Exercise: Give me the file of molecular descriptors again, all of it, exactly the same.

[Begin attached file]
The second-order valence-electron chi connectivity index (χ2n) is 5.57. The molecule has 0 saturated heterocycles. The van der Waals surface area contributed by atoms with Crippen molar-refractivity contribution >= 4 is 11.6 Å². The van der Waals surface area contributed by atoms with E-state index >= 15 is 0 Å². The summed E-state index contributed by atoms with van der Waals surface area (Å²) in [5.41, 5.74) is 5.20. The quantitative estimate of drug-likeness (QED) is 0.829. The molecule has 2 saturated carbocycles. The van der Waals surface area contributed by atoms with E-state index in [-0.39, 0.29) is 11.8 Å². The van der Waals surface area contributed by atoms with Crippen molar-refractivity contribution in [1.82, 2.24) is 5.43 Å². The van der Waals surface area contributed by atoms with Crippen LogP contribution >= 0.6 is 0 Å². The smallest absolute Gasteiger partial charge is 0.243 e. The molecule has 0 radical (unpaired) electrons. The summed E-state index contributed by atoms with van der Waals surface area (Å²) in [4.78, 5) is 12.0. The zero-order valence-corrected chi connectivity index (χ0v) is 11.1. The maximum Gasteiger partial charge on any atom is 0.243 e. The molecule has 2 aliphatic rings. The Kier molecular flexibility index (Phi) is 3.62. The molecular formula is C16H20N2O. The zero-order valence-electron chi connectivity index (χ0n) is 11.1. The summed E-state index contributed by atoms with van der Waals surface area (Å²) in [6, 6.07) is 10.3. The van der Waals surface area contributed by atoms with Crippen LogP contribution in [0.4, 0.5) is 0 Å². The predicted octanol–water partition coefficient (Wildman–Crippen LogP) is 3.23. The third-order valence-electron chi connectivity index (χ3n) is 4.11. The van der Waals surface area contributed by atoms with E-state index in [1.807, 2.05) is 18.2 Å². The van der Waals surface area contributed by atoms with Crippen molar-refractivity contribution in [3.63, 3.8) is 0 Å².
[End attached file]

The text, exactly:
The second-order valence-electron chi connectivity index (χ2n) is 5.57. The molecule has 0 saturated heterocycles. The van der Waals surface area contributed by atoms with Crippen molar-refractivity contribution >= 4 is 11.6 Å². The van der Waals surface area contributed by atoms with E-state index >= 15 is 0 Å². The summed E-state index contributed by atoms with van der Waals surface area (Å²) in [5.41, 5.74) is 5.20. The quantitative estimate of drug-likeness (QED) is 0.829. The molecule has 2 saturated carbocycles. The van der Waals surface area contributed by atoms with E-state index in [-0.39, 0.29) is 11.8 Å². The van der Waals surface area contributed by atoms with Crippen molar-refractivity contribution in [1.82, 2.24) is 5.43 Å². The van der Waals surface area contributed by atoms with Crippen LogP contribution >= 0.6 is 0 Å². The smallest absolute Gasteiger partial charge is 0.243 e. The molecule has 0 radical (unpaired) electrons. The summed E-state index contributed by atoms with van der Waals surface area (Å²) in [4.78, 5) is 12.0. The zero-order valence-corrected chi connectivity index (χ0v) is 11.1. The maximum Gasteiger partial charge on any atom is 0.243 e. The molecule has 2 aliphatic rings. The Kier molecular flexibility index (Phi) is 3.62. The molecular formula is C16H20N2O. The zero-order valence-electron chi connectivity index (χ0n) is 11.1. The summed E-state index contributed by atoms with van der Waals surface area (Å²) in [6, 6.07) is 10.3. The van der Waals surface area contributed by atoms with Crippen LogP contribution in [0.4, 0.5) is 0 Å². The predicted octanol–water partition coefficient (Wildman–Crippen LogP) is 3.23. The third-order valence-electron chi connectivity index (χ3n) is 4.11. The van der Waals surface area contributed by atoms with E-state index in [1.807, 2.05) is 18.2 Å². The van der Waals surface area contributed by atoms with Crippen molar-refractivity contribution in [3.63, 3.8) is 0 Å².